Employees are using AI to help with commonplace HR functions. They pose questions to AI that otherwise would have been asked to HR personnel. This is reducing the HR’s burden and making internal processes smoother. Human resources relationship with AI isn’t restricted to managing existing employees. AI is helping with recruitment as well. AI recruiters are taking charge by conducting interviews. Unilever is already using AI to recruit entry-level employees. The methodology employed by Unilever ensures that after several interview rounds with AI only, the most qualified candidates appear for face-to-face interviews with human recruiters.

Trends Impacting HR in 2019

Increasingly, a modern HR department is playing an intimate role in employees’ lives. Employee engagement, as highlighted by an industry study, is on the rise. The study revealed that 57 per cent of HR employees believe employee engagement helps retain productive staff. So aside from recruitment, the HR’s role within organisations is expanding to nurturing interpersonal relationships as well. This year, businesses are expected to increase spending on employee engagement by a whopping 45 per cent. Companies have also learned how to use their workforce in a more agile manner. How, you ask? They have realised that retraining employees creates a greater ROI than hiring new employees. So this year, more of them will re-train employees for new roles rather than replace them with new ones.

The word ‘freelancing’ is heard every day and its possibilities aren’t lost on employers. They have recognised the benefits of creating flexible working relationships with freelancers. So, expect many more employees to freelance this year and in the years ahead. Consequently, to many workers, the attractiveness of freelancing will grow.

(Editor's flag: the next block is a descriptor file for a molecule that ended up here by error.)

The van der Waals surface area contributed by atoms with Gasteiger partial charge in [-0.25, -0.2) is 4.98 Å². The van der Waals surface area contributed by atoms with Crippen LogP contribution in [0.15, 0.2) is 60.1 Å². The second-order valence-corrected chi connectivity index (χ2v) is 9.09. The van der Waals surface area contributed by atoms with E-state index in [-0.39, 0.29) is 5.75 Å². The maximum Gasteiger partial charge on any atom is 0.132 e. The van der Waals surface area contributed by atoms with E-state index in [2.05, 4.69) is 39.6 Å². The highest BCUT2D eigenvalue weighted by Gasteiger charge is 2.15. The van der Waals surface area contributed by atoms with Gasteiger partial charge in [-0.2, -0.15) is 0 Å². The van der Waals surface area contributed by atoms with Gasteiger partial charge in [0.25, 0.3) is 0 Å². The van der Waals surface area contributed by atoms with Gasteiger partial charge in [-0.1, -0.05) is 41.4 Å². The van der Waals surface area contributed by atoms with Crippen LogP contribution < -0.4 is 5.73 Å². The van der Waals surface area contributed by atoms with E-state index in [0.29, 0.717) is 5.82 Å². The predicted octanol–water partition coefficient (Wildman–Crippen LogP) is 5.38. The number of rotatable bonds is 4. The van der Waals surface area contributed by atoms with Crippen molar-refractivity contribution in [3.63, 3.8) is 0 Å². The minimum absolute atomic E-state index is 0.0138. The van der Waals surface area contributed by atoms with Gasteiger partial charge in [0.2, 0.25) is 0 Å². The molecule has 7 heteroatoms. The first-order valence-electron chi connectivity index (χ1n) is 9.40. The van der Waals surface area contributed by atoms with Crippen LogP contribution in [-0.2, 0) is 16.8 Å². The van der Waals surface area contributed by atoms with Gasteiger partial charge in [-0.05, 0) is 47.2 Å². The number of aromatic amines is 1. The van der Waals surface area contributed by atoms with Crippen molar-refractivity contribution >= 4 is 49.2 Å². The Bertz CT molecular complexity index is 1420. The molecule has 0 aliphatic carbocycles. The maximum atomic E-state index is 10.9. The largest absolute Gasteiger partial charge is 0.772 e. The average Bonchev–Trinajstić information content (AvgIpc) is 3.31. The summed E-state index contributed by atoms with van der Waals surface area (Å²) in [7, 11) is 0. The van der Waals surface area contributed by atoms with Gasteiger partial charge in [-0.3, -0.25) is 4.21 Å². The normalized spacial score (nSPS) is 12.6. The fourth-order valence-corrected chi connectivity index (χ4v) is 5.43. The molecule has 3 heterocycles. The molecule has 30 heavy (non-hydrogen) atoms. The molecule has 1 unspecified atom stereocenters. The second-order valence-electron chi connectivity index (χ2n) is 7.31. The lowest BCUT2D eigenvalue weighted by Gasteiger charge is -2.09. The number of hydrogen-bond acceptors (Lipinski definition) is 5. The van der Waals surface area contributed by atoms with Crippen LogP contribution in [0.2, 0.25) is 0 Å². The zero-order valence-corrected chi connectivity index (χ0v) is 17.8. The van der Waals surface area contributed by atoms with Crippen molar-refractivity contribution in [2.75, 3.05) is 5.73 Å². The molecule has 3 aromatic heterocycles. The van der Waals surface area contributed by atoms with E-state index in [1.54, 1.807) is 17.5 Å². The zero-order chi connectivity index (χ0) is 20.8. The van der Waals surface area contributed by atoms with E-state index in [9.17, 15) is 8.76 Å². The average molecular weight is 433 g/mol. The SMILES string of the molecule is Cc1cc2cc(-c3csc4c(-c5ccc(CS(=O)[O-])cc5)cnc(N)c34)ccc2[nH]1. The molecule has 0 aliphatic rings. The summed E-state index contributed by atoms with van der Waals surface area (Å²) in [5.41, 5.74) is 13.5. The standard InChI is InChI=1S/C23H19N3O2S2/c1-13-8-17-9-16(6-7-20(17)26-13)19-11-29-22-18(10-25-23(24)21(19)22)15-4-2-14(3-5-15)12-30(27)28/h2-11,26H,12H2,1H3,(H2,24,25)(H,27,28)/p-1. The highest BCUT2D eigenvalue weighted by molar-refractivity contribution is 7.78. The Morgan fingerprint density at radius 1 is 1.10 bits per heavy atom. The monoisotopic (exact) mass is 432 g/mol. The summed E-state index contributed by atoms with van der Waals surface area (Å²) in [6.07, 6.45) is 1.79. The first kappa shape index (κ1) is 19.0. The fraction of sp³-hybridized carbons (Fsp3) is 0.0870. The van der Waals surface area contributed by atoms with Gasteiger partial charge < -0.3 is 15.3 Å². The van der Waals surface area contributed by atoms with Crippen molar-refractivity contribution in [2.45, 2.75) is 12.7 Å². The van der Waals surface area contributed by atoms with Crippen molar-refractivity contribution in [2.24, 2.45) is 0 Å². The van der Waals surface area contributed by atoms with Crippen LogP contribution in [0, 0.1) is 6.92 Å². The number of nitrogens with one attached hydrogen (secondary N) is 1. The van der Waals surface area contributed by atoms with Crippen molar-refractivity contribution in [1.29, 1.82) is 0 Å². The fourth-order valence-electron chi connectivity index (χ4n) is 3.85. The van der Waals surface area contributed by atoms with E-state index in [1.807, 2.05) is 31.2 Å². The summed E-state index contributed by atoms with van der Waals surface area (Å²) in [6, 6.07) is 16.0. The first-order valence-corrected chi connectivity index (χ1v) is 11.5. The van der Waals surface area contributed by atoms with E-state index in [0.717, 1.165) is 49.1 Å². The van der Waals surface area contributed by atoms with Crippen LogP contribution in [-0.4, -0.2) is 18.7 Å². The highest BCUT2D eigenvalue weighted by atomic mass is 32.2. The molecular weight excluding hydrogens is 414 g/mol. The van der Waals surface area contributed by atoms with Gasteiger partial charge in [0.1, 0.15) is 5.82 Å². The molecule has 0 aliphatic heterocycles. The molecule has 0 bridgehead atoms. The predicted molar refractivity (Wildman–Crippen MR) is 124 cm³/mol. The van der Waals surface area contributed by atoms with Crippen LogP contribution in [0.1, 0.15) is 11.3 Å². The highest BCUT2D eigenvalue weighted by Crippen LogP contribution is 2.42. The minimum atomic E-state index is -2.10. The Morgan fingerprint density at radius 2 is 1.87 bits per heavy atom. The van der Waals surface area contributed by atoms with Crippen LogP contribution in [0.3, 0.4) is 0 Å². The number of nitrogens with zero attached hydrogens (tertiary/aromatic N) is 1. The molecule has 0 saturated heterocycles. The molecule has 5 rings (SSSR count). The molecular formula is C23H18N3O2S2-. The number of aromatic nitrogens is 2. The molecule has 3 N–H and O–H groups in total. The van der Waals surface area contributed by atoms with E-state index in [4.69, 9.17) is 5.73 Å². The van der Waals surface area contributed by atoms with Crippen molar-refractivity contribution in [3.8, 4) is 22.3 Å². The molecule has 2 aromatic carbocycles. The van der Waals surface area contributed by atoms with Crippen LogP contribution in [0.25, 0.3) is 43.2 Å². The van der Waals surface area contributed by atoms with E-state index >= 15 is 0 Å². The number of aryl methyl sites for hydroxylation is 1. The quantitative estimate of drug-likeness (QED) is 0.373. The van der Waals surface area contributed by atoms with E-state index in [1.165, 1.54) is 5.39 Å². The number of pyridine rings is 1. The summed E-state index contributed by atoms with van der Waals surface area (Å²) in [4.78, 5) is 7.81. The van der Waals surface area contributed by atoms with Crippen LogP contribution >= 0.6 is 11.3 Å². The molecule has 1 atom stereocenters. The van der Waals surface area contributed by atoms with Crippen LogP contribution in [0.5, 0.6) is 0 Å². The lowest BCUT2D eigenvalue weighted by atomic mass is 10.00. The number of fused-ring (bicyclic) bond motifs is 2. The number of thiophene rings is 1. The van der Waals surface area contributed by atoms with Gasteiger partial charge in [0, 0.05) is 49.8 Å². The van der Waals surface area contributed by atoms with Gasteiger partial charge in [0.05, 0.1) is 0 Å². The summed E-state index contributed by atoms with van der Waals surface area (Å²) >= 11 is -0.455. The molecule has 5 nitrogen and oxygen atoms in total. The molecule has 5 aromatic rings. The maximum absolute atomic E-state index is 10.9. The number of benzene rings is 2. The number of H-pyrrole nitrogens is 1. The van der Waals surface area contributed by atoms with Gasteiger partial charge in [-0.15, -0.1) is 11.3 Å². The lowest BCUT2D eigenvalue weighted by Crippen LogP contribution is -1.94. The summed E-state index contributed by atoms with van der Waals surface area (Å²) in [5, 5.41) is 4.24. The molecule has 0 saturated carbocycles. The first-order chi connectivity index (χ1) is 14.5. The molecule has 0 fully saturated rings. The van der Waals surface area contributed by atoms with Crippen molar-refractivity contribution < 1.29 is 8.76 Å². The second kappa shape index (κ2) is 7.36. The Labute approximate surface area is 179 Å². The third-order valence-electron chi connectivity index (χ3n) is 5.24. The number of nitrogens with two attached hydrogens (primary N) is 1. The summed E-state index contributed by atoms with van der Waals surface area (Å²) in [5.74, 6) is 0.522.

While freelancing is a new paradigm, it is one among many shaping HR. An important paradigm is that of employees choosing employers rather than the other way around. This is giving rise to the phenomenon of recruitment marketing. For recruitment marketing to work, HR departments may have to learn a trick or two from marketing because now they have to attract the right candidates using marketing techniques.

Another recent phenomenon reshaping the HR domain is the gig economy. In India, the gig economy is already generating 56 per cent employment and, in the years ahead, is expected to grow annually by 25  to 30 per cent. The US flexi workforce will grow to 43 per cent by next year. This will be a win-win for the HR industry. Last but not least, the biggest HR coup this decade is visible in the marketing domain where traditional brand marketers are being replaced by experts who have an eye for digital marketing, SEO, social media, influencer marketing, website development. Companies have realised the need for candidates who can wear multiple hats, and this is changing industry trends.

The writer is founder and CEO, Avsar HR Services